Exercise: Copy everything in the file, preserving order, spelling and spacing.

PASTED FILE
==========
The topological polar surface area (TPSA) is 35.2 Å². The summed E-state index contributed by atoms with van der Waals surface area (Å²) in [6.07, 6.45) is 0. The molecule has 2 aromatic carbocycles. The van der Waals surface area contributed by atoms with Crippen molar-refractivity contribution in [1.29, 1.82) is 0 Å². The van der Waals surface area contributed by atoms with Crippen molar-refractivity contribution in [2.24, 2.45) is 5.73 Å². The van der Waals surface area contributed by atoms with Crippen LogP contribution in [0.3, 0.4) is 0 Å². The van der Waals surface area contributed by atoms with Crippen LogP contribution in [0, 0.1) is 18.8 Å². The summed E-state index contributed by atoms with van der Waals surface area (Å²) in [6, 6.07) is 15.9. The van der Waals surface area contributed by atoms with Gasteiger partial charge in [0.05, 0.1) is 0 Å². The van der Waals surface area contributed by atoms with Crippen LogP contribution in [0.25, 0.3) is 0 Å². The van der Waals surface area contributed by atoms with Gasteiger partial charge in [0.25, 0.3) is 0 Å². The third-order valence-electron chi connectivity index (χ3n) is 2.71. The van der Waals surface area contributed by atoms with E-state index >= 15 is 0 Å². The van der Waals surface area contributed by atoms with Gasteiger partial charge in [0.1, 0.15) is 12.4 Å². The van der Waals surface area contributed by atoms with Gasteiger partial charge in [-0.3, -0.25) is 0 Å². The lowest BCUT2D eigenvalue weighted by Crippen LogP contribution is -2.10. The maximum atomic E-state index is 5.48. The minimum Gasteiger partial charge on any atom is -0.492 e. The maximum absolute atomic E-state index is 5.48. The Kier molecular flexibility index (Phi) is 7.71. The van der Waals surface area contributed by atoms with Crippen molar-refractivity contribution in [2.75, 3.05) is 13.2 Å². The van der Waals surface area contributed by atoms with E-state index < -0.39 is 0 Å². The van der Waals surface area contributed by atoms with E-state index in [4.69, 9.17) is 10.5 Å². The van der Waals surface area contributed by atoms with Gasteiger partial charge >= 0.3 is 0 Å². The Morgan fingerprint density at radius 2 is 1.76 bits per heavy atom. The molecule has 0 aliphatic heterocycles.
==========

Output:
The topological polar surface area (TPSA) is 35.2 Å². The summed E-state index contributed by atoms with van der Waals surface area (Å²) in [6.07, 6.45) is 0. The molecule has 2 aromatic carbocycles. The van der Waals surface area contributed by atoms with Crippen molar-refractivity contribution in [1.29, 1.82) is 0 Å². The van der Waals surface area contributed by atoms with Crippen molar-refractivity contribution in [2.24, 2.45) is 5.73 Å². The van der Waals surface area contributed by atoms with Crippen LogP contribution in [0.3, 0.4) is 0 Å². The van der Waals surface area contributed by atoms with Crippen LogP contribution in [0, 0.1) is 18.8 Å². The summed E-state index contributed by atoms with van der Waals surface area (Å²) in [6, 6.07) is 15.9. The van der Waals surface area contributed by atoms with Gasteiger partial charge in [0.05, 0.1) is 0 Å². The van der Waals surface area contributed by atoms with Crippen LogP contribution in [0.25, 0.3) is 0 Å². The van der Waals surface area contributed by atoms with Gasteiger partial charge in [0.25, 0.3) is 0 Å². The third-order valence-electron chi connectivity index (χ3n) is 2.71. The van der Waals surface area contributed by atoms with E-state index >= 15 is 0 Å². The van der Waals surface area contributed by atoms with Gasteiger partial charge in [0.1, 0.15) is 12.4 Å². The van der Waals surface area contributed by atoms with Gasteiger partial charge in [-0.3, -0.25) is 0 Å². The lowest BCUT2D eigenvalue weighted by Crippen LogP contribution is -2.10. The maximum atomic E-state index is 5.48. The minimum Gasteiger partial charge on any atom is -0.492 e. The maximum absolute atomic E-state index is 5.48. The Kier molecular flexibility index (Phi) is 7.71. The van der Waals surface area contributed by atoms with Crippen molar-refractivity contribution in [2.75, 3.05) is 13.2 Å². The van der Waals surface area contributed by atoms with E-state index < -0.39 is 0 Å². The van der Waals surface area contributed by atoms with E-state index in [4.69, 9.17) is 10.5 Å². The van der Waals surface area contributed by atoms with Gasteiger partial charge >= 0.3 is 0 Å². The Morgan fingerprint density at radius 2 is 1.76 bits per heavy atom. The molecule has 0 aliphatic heterocycles.